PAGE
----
Toshiba Laptop Computer the matter is currently being assessed by our
General Affairs Division.

Before they reach a final decision they have asked me the following questions
in respect to your purchase ;


1. Mr Bennett states that he purchased the computer on 2nd
February 1998.

From whom did Mr Bennett purchase the computer?

2. Did he rely on a brochure in making his decision?

3. At the time of purchase did he notify the vendor that he did
not want the standard MS operating system?

4. Did Mr Bennett read the End User License Agreement prior to
turning on the Computer for the first time?

5. Mr Bennett states that he "refrained from using the
software, and .... completely removed it without creating
any backup". How was this accomplished? When was the
Operating System deleted?

6. Has the computer been used between the dates of 2nd February
1998 and 3rd March 1998? If in the affirmative, utilising
what operating system?

If you could please provide answers to these questions, I will ensure a speedy
resolution
of this issue.


Regards
Kon Karanastasis
Toshiba ISD

Email Add : Kon_Karanastasis@isd.toshiba.com.au
Phone : 08 8223 2878
Fax : 08 8232 5022

I thought that the above message was a bit strange, since I hadn't talked to Kon for quite a while now, and I wasn't asking them consider a refund for the unused software anymore. I wrote the following email back:

Date: Thu, 2 Apr 1998 15:42:33 +0930 (CST)
From: "Geoffrey D. Bennett"
To: kon_karanastasis@isd.toshiba.com.au (kon karanastasis)
Subject: Re: Return of Unused Software

Dear Kon,

You wrote:

> Dear Geoffrey
>
> In respect to your formal request for a refund for unused software on your
> Toshiba Laptop Computer the matter is currently being assessed by our
> General Affairs Division.

I'm a bit confused here, because my refund for unused software has
been assessed and denied three times already, each time with an offer
for me to return the entire computer, and the last time also telling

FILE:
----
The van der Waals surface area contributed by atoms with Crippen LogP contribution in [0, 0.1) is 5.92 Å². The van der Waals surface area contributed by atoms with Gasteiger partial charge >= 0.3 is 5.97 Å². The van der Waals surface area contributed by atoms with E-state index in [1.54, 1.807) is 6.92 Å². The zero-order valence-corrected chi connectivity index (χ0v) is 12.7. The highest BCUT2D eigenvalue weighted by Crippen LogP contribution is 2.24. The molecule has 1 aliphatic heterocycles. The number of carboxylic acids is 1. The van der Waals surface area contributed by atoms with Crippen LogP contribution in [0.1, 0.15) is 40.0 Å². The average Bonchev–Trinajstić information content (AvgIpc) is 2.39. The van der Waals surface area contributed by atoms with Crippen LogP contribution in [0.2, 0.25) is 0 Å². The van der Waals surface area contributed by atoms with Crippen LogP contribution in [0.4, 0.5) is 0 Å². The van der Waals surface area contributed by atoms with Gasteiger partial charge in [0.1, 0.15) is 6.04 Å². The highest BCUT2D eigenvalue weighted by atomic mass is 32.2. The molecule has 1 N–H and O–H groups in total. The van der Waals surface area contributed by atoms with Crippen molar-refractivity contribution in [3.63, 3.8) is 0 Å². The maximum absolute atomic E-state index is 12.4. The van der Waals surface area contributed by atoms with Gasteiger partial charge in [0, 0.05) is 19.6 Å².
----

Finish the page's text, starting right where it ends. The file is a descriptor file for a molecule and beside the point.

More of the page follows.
me that I'd need to contact Toshiba's Legal Department if I wanted to
take the issue of returning just the software any further. After the
three refusals, I decided to take up the multiple offers of returning
the computer, so I contacted my supplier to arrange doing so.

Are Toshiba now reconsidering the refund for the unused software? If
so, that is fine, but if it is refused (for the fourth time), I will
be again wanting to take you up on your offer for me to return the
entire computer.

> Before they reach a final decision they have asked me the following questions
> in respect to your purchase ;
>
> 1. Mr Bennett states that he purchased the computer on 2nd
> February 1998.
>
> From whom did Mr Bennett purchase the computer?

I purchased the computer from Nicholas Stock at Cybernet Systems
(017 864 264). I sent you a copy of the invoice on February 2nd.

> 2. Did he rely on a brochure in making his decision?

No, I didn't rely on a brochure in making my decision. I read many
brochures, viewed many web pages, and talked to many people when
deciding which notebook to purchase.

> 3. At the time of purchase did he notify the vendor that he did
> not want the standard MS operating system?

My vendor was aware before I purchased the computer that I did not
want the standard MS operating system. My vendor had already informed
me that it was not possible to have Windows removed from the computer
before purchasing it.

> 4. Did Mr Bennett read the End User License Agreement prior to
> turning on the Computer for the first time?

I did. The license agrement said that if I did not agree to its
terms, Toshiba and Microsoft were unwilling to license the software to
me, and I could return the software for a refund. Therefore, I did